On November 11th, 2016 the worship team at our church recorded a live album of songs we wrote chronicling the grief journey we’d been on — with a special emphasis on the triumphant healing power of the Holy Spirit. That night was monumental. We held the worship album recording at the church that Amanda’s dad pastors, where she grew up, and where we got married. It was for me a direct confrontation to the enemy . . . and I believe the first crack in the fortress that barred my heart from experiencing joy again.

Since then God has begun to write a new story — or at least new chapters to the story he’s been writing all along — and He has seen it fit to use Novembers as significant settings to the plot He is masterfully weaving.

I met and fell in love with, Kristi Monroy, a beautiful girl who had been attending my church and worked out at the same Crossfit gym I did. On November 8th, 2017 I took her to a luxury rooftop overlooking Indianapolis and asked her to be my wife. (I’ll need to give you the full story later because it’s an amazing one!) I wasn’t necessarily planning on proposing to her so close to November 11th, but as God’s providence would have it, it became the most suitable time to drop to one knee.

In November 2018 Kristi and I began to feel God stirring another transition in us, this one would be painstakingly difficult but necessary (again, I’ll have to give you the full story on this one soon as well). We sensed God was calling us to step away from the church Amanda and I had started in order to pour ourselves into ministering to people who have found themselves in the middle of trial, tragedy and transition. Once again, November marked another step in the mourning — and healing — process.

Now I’m sitting on a couch in my living room before the rest of the house is awake writing this. It’s early in the morning on November 11th, 2019. The 4-year anniversary of Amanda’s death. November 11th will always be a significant date for me — one marked with excruciating pain and sorrow. However, just one week ago, on November 4th, 2019, I experienced a cocktail of emotions when beauty, healing, redemption, joy, and elation flooded a hospital room as Kristi and I welcomed Cohen David Parker Blackburn into this world. There is no way in this brief of a forum I could help you understand the richness of redemption that pervaded the room as I held Kristi’s hand while she labored through the night to bring Cohen into this world. Every so often sitting in that room that night, I would experience slight triggers that would send me back to November 10th and 11th, 2015 — the smell of hospitals, the sterile long corridors, the arrangement of furniture in the hospital room, the side of the bed I sat while holding my wife’s hand while she unconsciously labored for her own life. This November night, however, I clutched Kristi’s hand while she pushed and groaned and gasped and at times even screamed. Rather than fighting for her life, she fought to bring life to another. The moments where I experienced the depths of anguish and sorrow had now become the foundation for layers upon layers of elation. I heaved and sobbed tears of utter joy next to the hospital bed while this little one was brought into the world. As the doctor laid our newborn on Kristi’s chest, I had a stark awareness that I was sitting in a moment of renewal. It was the most beautiful, healing, redemptive, and joy-filled moment I’ve experienced to date.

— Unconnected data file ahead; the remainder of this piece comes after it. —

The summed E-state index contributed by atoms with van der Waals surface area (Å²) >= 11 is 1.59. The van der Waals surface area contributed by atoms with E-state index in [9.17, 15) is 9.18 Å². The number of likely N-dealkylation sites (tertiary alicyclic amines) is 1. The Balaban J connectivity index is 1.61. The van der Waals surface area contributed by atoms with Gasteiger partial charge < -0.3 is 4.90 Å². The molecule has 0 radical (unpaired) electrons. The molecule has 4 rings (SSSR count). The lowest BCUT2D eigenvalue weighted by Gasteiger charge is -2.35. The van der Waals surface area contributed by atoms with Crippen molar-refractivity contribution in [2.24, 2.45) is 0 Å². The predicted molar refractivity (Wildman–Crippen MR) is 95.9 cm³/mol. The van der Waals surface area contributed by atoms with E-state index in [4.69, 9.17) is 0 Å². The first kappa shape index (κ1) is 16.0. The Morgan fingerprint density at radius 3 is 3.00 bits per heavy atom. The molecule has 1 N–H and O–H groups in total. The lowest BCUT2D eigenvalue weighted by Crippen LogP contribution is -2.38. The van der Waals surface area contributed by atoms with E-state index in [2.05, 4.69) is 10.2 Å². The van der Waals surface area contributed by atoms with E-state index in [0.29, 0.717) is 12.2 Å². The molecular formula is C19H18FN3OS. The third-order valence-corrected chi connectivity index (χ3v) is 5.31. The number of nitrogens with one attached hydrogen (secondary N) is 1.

And it happened in November. Exactly one week before the anniversary of Amanda’s death.

I can’t help but think that God does these kinds of things on purpose. Like it’s part of his supernatural intervention on the traumatic parts of our story. As He did so often with the Israelite people, He brings us right back to a place we’ve been before, a place that haunts our memory. But as we confront that memory we find the web that once entangled our courage is now hollow and abandoned. This time around it’s different. It’s now been marked with a stone monument blanketed with moss and beautiful budding spring flowers to show He’s faithful to heal and restore.

When my dad asked me how I was feeling this November, he followed up the question with something like this, “do you ever find yourself feeling guilty for feeling joy again?”

I told him I used to, until I realized Amanda wouldn’t want me to feel guilty . . . and until I acknowledged that a version of the pain will never leave. It remains like a sacred thorn in the flesh.